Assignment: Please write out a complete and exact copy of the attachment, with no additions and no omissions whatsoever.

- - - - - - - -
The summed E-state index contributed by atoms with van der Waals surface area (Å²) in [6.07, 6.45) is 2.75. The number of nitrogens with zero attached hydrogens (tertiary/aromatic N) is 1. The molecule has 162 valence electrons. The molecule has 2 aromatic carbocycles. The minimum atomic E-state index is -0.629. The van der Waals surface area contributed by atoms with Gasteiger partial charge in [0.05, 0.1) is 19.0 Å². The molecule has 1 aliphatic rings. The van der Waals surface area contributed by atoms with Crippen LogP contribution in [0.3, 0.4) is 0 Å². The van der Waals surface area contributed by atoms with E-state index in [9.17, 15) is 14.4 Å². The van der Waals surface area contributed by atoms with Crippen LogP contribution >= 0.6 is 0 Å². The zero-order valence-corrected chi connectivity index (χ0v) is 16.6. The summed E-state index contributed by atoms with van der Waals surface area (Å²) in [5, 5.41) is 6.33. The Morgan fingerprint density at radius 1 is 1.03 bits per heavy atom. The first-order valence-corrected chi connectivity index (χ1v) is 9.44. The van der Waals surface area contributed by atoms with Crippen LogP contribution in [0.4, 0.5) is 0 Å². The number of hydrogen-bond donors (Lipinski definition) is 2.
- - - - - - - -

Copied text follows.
The summed E-state index contributed by atoms with van der Waals surface area (Å²) in [6.07, 6.45) is 2.75. The number of nitrogens with zero attached hydrogens (tertiary/aromatic N) is 1. The molecule has 162 valence electrons. The molecule has 2 aromatic carbocycles. The minimum atomic E-state index is -0.629. The van der Waals surface area contributed by atoms with Gasteiger partial charge in [0.05, 0.1) is 19.0 Å². The molecule has 1 aliphatic rings. The van der Waals surface area contributed by atoms with Crippen LogP contribution in [0.3, 0.4) is 0 Å². The van der Waals surface area contributed by atoms with E-state index in [9.17, 15) is 14.4 Å². The van der Waals surface area contributed by atoms with Crippen LogP contribution >= 0.6 is 0 Å². The zero-order valence-corrected chi connectivity index (χ0v) is 16.6. The summed E-state index contributed by atoms with van der Waals surface area (Å²) in [5, 5.41) is 6.33. The Morgan fingerprint density at radius 1 is 1.03 bits per heavy atom. The first-order valence-corrected chi connectivity index (χ1v) is 9.44. The van der Waals surface area contributed by atoms with Crippen LogP contribution in [0.4, 0.5) is 0 Å². The number of hydrogen-bond donors (Lipinski definition) is 2.